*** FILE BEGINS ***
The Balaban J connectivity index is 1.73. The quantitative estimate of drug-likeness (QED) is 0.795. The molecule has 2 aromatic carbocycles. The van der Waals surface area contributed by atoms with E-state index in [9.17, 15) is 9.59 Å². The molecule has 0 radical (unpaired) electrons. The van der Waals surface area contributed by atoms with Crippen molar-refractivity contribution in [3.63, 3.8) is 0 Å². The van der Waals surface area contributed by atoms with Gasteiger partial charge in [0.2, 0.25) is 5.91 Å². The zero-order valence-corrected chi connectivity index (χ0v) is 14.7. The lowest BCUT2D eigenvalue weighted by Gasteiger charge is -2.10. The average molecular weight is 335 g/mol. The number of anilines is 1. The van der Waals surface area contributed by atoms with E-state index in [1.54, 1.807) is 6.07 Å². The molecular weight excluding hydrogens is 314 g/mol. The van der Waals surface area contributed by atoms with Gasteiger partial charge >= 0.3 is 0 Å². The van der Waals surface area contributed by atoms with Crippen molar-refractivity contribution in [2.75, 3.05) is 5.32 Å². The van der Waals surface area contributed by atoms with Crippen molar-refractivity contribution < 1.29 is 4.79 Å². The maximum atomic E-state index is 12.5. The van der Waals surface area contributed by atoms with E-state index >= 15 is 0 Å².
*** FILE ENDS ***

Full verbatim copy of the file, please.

The Balaban J connectivity index is 1.73. The quantitative estimate of drug-likeness (QED) is 0.795. The molecule has 2 aromatic carbocycles. The van der Waals surface area contributed by atoms with E-state index in [9.17, 15) is 9.59 Å². The molecule has 0 radical (unpaired) electrons. The van der Waals surface area contributed by atoms with Crippen molar-refractivity contribution in [3.63, 3.8) is 0 Å². The van der Waals surface area contributed by atoms with Gasteiger partial charge in [0.2, 0.25) is 5.91 Å². The zero-order valence-corrected chi connectivity index (χ0v) is 14.7. The lowest BCUT2D eigenvalue weighted by Gasteiger charge is -2.10. The average molecular weight is 335 g/mol. The number of anilines is 1. The van der Waals surface area contributed by atoms with E-state index in [1.54, 1.807) is 6.07 Å². The molecular weight excluding hydrogens is 314 g/mol. The van der Waals surface area contributed by atoms with Gasteiger partial charge >= 0.3 is 0 Å². The van der Waals surface area contributed by atoms with Crippen molar-refractivity contribution in [2.75, 3.05) is 5.32 Å². The van der Waals surface area contributed by atoms with Crippen molar-refractivity contribution < 1.29 is 4.79 Å². The maximum atomic E-state index is 12.5. The van der Waals surface area contributed by atoms with E-state index >= 15 is 0 Å².